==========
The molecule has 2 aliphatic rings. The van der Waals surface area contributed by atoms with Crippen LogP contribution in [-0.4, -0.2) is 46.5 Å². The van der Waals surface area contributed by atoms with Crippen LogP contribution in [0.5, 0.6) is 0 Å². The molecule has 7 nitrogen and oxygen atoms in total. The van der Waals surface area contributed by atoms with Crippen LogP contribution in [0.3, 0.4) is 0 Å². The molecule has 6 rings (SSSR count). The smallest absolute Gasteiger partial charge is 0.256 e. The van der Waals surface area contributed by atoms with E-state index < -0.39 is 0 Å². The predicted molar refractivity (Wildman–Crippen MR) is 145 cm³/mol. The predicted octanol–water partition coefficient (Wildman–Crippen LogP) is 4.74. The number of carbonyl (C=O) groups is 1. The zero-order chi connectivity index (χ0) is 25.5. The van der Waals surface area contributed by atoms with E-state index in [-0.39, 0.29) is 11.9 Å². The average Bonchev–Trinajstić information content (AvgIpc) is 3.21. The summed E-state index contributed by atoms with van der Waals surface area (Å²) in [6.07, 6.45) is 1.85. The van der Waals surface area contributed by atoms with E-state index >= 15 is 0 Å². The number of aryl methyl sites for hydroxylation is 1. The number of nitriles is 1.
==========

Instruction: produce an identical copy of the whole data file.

The molecule has 2 aliphatic rings. The van der Waals surface area contributed by atoms with Crippen LogP contribution in [-0.4, -0.2) is 46.5 Å². The van der Waals surface area contributed by atoms with Crippen LogP contribution in [0.5, 0.6) is 0 Å². The molecule has 7 nitrogen and oxygen atoms in total. The van der Waals surface area contributed by atoms with Crippen LogP contribution in [0.3, 0.4) is 0 Å². The molecule has 6 rings (SSSR count). The smallest absolute Gasteiger partial charge is 0.256 e. The van der Waals surface area contributed by atoms with E-state index < -0.39 is 0 Å². The predicted molar refractivity (Wildman–Crippen MR) is 145 cm³/mol. The predicted octanol–water partition coefficient (Wildman–Crippen LogP) is 4.74. The number of carbonyl (C=O) groups is 1. The zero-order chi connectivity index (χ0) is 25.5. The van der Waals surface area contributed by atoms with E-state index in [-0.39, 0.29) is 11.9 Å². The average Bonchev–Trinajstić information content (AvgIpc) is 3.21. The summed E-state index contributed by atoms with van der Waals surface area (Å²) in [6.07, 6.45) is 1.85. The van der Waals surface area contributed by atoms with E-state index >= 15 is 0 Å². The number of aryl methyl sites for hydroxylation is 1. The number of nitriles is 1.